It’s useful if you can feed your bearded dragon outside the vivarium in a plastic tub or washing up bowl – that way you can see how much he’s eaten, and you cn be sure there are no crickets left in the vivarium.
At twelve weeks reduce to two feeds per day, again consisting of how many can be eaten in 10 minutes.
I’m often asked questions such as ‘my bearded dragon eats 20 crickets a day – is this enough?’ which is impossible to answer! The best and really only way to know if you are feeding your juvenile correctly is to weigh him each week, and make sure there is a steady weight gain.
When your bearded dragon is around six to nine months old, and weighing between 250 to 300 grams reduce to one feed per day. He should be looking plumpish by this stage, with a good fat reserve at the base of his tail.
Adult Bearded Dragons
It is dangerous to continue feeding an adult livefood every day, as his metabolism will not be able to cope with all the protein. Adults should be fed livefood only two or three times a week, and fresh vegetables and fruit should be given daily. An adult should be on a maintenance diet which enables him to maintain his weight, he should not increase his weight once fully grown.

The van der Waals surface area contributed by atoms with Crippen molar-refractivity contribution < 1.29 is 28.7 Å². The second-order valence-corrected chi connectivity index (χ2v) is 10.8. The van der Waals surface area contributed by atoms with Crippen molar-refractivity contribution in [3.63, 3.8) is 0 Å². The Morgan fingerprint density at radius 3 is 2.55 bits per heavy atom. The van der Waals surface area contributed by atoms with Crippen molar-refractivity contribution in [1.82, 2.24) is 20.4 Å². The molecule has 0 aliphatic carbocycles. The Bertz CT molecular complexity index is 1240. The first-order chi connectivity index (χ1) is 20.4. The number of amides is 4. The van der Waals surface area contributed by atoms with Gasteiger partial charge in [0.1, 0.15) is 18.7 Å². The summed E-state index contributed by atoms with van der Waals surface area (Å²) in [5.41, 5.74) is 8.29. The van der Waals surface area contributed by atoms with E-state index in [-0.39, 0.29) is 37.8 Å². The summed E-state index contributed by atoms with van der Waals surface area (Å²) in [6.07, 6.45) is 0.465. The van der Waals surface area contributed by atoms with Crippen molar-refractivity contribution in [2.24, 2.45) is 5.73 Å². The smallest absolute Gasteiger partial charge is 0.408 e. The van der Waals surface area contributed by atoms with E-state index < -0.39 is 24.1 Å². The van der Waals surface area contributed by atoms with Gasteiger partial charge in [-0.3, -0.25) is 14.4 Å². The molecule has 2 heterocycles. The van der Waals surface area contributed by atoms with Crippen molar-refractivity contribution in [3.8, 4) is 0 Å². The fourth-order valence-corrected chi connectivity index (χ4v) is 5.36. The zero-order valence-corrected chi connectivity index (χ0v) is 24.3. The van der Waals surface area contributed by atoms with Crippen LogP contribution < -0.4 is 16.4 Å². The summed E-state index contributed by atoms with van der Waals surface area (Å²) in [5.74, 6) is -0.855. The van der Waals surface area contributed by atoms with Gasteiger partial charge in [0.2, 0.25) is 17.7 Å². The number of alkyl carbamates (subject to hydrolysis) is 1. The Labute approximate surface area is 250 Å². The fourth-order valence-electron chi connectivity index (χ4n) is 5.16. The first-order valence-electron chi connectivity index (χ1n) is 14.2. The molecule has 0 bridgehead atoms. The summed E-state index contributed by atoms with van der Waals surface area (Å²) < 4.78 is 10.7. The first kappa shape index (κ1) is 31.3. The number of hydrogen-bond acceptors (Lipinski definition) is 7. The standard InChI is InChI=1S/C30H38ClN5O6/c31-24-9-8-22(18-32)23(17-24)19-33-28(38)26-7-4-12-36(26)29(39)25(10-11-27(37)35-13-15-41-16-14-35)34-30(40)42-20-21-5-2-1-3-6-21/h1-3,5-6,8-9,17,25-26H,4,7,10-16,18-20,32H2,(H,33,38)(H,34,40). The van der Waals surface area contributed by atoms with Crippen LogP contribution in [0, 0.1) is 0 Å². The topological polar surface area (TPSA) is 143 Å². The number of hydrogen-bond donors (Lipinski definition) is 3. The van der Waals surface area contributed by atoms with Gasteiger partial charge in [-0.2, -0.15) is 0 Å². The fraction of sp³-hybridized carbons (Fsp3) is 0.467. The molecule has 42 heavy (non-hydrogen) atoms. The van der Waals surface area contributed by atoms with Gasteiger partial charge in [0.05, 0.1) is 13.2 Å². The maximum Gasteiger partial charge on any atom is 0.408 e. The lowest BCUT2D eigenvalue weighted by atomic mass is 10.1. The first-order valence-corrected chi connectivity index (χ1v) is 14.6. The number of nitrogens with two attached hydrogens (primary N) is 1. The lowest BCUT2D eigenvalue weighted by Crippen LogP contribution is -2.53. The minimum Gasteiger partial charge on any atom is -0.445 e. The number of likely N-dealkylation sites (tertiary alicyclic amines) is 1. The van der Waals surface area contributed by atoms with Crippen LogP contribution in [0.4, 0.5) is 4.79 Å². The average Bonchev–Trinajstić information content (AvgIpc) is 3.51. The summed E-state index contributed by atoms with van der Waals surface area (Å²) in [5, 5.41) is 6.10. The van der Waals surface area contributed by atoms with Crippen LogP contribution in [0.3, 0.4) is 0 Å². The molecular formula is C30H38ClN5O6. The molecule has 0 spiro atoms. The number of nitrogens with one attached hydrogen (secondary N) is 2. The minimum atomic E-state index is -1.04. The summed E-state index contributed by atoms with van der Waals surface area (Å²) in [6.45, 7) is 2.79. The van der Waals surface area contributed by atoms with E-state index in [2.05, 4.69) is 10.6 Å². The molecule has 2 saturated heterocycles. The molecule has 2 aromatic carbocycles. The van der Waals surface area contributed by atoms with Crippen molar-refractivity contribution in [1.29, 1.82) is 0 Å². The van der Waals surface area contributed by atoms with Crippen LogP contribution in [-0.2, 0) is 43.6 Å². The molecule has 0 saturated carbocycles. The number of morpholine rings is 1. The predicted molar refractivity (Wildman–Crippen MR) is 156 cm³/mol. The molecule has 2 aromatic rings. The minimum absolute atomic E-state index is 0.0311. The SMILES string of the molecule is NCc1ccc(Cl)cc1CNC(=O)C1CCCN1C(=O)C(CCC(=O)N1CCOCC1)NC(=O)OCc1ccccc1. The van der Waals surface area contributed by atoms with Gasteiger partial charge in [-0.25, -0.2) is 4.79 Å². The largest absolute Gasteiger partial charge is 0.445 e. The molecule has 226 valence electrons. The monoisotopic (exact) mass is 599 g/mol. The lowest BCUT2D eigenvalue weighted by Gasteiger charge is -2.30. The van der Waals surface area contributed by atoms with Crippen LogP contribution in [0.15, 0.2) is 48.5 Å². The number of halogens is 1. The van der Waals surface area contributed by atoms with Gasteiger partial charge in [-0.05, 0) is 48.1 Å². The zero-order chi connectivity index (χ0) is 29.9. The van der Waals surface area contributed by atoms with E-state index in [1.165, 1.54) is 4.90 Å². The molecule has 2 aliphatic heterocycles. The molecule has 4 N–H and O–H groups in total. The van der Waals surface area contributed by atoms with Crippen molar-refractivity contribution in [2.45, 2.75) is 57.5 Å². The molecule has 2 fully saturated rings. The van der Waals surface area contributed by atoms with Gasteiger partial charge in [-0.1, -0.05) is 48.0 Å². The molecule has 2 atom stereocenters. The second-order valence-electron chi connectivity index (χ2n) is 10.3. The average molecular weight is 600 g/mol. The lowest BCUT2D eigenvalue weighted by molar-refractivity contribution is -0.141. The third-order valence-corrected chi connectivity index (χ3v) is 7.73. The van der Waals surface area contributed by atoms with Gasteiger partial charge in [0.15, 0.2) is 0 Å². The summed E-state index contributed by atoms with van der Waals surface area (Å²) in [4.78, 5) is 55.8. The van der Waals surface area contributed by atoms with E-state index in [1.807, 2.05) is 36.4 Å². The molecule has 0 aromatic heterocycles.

Calcium and Vitamins
As they grow so rapidly and as they are kept with artificial light, a sub adult bearded dragon cannot absorb sufficient calcium to support his rate of growth. Additional calcium must be given daily to prevent Metabolic Bone Disease (MBD) which causes deformity of the limbs, and which, untreated or not caught early enough, can be fatal. One feed per day should be dusted with calcium powder, and vitamin supplements should be given twice a week. It’s possible to buy a combined calcium/vitamin supplement that can be given daily. Once adult, calcium supplements should be given weekly.
Environmental Effects on Food Digestion
No matter how well you feed your bearded dragon, if you have not set up the vivarium correctly he will not be able to digest his food properly and obtain the nutrients from it. They need a basking temperature of around 105 degrees Fahrenheit together with a strong (preferably 12%) UVB light.
What type of Livefood to Feed?
Youngsters should be fed crickets or locusts. Crickets are recommended due simply to the copious amounts they eat as they are cheaper. If you introduce locusts too early you may end up with an expensive fussy beardie. Locusts or roaches are a good food for an adult bearded dragon. Never feed a diet of meal worms – the chitin in their skin makes them hard to digest. Meal worms and wax worms can be fed as an occasional treat.
These reptiles do not need to eat pinkies. Until they are adult these will be to big for them, and once adult they do not need the extra protein unless they are undernorished (for example, one that has been neglected). They can be given to a female in between laying clutches of eggs as this is the time she will need extra protein.
Bearded dragons are living longer in captivity as we understand more about their needs and how to look after them properly. Feeding the right foods and the right amount will help your pet have a long and happy life.
Source by Trish Haill